It is important not to be coerced into signing a prenup. If you sign a prenup under duress and coercion, you may have a basis for challenging the agreement in court later on. In fact, if one party has an attorney and the other signs without consulting a lawyer, a court could overturn a prenuptial agreement in the future. This is especially true if the agreement is drafted and signed close to the wedding date.

Not everyone getting married enters into a prenuptial agreement, or prenup, but many do. The reasons vary, but most often it comes down to this: one spouse (or his or her parents) has significant assets entering the marriage and wants to preserve it as separate property during the marriage.

A fine line between coercion and reluctant consent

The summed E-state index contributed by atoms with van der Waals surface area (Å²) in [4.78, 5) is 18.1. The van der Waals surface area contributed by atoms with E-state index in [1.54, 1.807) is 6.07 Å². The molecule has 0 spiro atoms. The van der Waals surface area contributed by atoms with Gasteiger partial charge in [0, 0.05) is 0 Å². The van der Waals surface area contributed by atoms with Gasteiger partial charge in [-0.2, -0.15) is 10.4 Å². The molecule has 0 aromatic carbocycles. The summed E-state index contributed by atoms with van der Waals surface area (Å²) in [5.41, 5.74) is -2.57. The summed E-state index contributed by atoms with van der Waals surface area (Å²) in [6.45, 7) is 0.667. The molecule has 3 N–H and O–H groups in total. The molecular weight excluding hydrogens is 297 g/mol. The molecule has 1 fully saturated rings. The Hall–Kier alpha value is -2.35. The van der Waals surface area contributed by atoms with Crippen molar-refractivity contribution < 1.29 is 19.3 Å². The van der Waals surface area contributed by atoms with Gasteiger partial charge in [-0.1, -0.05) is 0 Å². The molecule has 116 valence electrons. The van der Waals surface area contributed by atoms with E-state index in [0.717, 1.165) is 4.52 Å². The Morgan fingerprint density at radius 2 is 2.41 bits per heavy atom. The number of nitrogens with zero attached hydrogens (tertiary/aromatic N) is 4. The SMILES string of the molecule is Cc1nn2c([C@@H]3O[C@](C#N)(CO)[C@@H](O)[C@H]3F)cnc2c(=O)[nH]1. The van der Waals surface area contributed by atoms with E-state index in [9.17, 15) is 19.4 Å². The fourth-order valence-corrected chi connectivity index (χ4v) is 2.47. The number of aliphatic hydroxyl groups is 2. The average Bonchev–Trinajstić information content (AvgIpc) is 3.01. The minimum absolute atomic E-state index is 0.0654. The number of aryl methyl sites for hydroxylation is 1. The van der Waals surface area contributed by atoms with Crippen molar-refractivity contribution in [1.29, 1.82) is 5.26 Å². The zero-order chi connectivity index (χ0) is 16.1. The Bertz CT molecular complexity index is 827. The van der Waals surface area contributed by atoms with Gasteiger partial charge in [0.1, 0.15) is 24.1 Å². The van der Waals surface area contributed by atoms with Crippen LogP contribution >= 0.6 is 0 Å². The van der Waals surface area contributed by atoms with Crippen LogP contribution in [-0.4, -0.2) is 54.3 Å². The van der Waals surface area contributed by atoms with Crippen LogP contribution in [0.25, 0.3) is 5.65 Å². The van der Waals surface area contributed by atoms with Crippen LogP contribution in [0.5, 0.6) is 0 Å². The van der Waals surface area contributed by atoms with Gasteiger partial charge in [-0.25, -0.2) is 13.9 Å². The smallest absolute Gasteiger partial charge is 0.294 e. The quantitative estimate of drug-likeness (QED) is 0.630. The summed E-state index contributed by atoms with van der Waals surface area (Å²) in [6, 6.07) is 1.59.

Pressure to sign a prenuptial agreement can be subtle. Sometimes the person who is not pushing for a prenup wants to please his or her fiance by finalizing and signing it quickly, without carefully considering how the terms could affect him or her in the future. If this is you, you may feel at a disadvantage in the negotiation process—that you have no right to challenge how your fiance wants to handle his or her own money. But remember that all money earned during the marriage is marital—and therefore belongs to both of you. If you are the spouse who earns less, or may spend time at home caring for children, you may need spousal support if you divorce. A new study shows that most women who have children when they are 25 to 35 years old never recover from the pay gap that results with their husbands, even women who earn more than their husbands when they get married. With these concerns, you should not waive support (also called maintenance or alimony) in your prenup, even if you earn enough money to live on right now.